The Smeglets, ages 4 and 8, have always been taught by Mrs. Smegma and I to treat animals with consideration and respect. The cats are happy, the Smeglets are happy. I just don’t understand parents who let their kids run amock, and especially those who allow their kids to treat animals as toys.

alohaaloha, read gozu’s post again.

Sounds like he didn’t know anything about this breeding frenzy you speak of. He just asked a question, and Boscibo already answered it. I haven’t seen gozu defending the practice of breeding for money, or displaying any “attitude”.

I’m afraid see an “attitude”…any reputable breeder would be looking for respected bloodlines to further a breed. The “dude” (his favorite word) who asked me, clearly had other interests in mind.

A good friend of mine did breed her girl once, but she has all the pups spoken for before she even began. She ended up with more families than pups…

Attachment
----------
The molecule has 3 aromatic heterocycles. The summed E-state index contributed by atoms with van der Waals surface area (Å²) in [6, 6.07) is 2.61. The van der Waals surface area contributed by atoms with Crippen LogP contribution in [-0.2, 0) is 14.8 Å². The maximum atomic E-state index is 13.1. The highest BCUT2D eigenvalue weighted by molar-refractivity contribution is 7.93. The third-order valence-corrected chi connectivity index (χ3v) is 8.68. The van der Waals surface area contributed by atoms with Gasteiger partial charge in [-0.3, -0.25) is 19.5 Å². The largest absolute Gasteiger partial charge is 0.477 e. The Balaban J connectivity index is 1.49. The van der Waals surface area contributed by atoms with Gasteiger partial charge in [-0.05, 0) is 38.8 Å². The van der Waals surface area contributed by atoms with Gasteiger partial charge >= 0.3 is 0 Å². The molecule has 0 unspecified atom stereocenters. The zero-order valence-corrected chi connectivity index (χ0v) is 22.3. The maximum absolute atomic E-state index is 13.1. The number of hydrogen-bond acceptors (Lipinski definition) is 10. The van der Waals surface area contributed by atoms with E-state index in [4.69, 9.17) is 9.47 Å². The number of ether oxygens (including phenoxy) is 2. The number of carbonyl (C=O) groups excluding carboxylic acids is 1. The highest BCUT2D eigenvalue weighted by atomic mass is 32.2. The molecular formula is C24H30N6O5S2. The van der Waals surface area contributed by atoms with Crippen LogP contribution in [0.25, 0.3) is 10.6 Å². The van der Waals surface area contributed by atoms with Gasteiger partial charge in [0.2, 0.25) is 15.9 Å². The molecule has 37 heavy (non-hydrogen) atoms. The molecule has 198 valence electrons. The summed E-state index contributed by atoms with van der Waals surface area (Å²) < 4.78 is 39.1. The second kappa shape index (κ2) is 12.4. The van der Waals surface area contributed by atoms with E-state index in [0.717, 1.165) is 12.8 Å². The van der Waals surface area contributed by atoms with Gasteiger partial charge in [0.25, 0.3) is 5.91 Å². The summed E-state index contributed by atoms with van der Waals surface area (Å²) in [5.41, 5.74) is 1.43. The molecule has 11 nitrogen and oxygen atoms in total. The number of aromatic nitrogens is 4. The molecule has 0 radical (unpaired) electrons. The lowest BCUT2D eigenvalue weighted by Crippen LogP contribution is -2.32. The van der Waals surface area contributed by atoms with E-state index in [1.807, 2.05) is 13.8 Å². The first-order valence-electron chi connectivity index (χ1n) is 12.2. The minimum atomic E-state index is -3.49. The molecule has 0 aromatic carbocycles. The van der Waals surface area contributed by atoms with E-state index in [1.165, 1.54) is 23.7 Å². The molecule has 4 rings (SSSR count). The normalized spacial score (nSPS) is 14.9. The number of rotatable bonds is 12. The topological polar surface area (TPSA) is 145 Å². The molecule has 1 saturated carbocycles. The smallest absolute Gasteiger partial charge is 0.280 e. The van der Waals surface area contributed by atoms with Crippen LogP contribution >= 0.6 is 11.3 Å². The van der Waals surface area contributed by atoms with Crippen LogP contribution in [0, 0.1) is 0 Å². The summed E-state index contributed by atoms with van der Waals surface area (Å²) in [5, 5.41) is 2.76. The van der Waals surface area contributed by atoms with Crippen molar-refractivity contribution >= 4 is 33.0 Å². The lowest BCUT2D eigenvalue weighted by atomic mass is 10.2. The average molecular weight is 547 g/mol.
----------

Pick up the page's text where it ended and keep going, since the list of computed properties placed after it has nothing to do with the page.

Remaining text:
For an update on the little one, I awoke to find her vomiting tapeworms in my bedroom this morning. Quite a few of them. Poor thing. All taken care of with a trip to the vet though…

:confused: I still don’t see what that has to do with gozu’s post.

I was just thinking the same thing. We’re moving in a few weeks and SO’s expressed an interest in getting a puppy…

sj2 THANK YOU! For all that you are doing to ensure this wrinkly fella gets a great home. Someone just like you (actually she’s a groomer at PetSmart) fostered my rescue before I fell in love and took him home. My widdle boy had heartworms, sarcoptic mange and was way underweight. He’d been the stud dog at the puppy mill – lived in a cage for five years, makin’ pups and doing little else. I had to completely socialize him, but the foster mom got him healed and up to normal weight by the time I got him. (I had the privilege of fattening him up myself…) He’s now in retirement and hasn’t humped a single thing since he came to live with us. (I think he’s tired!)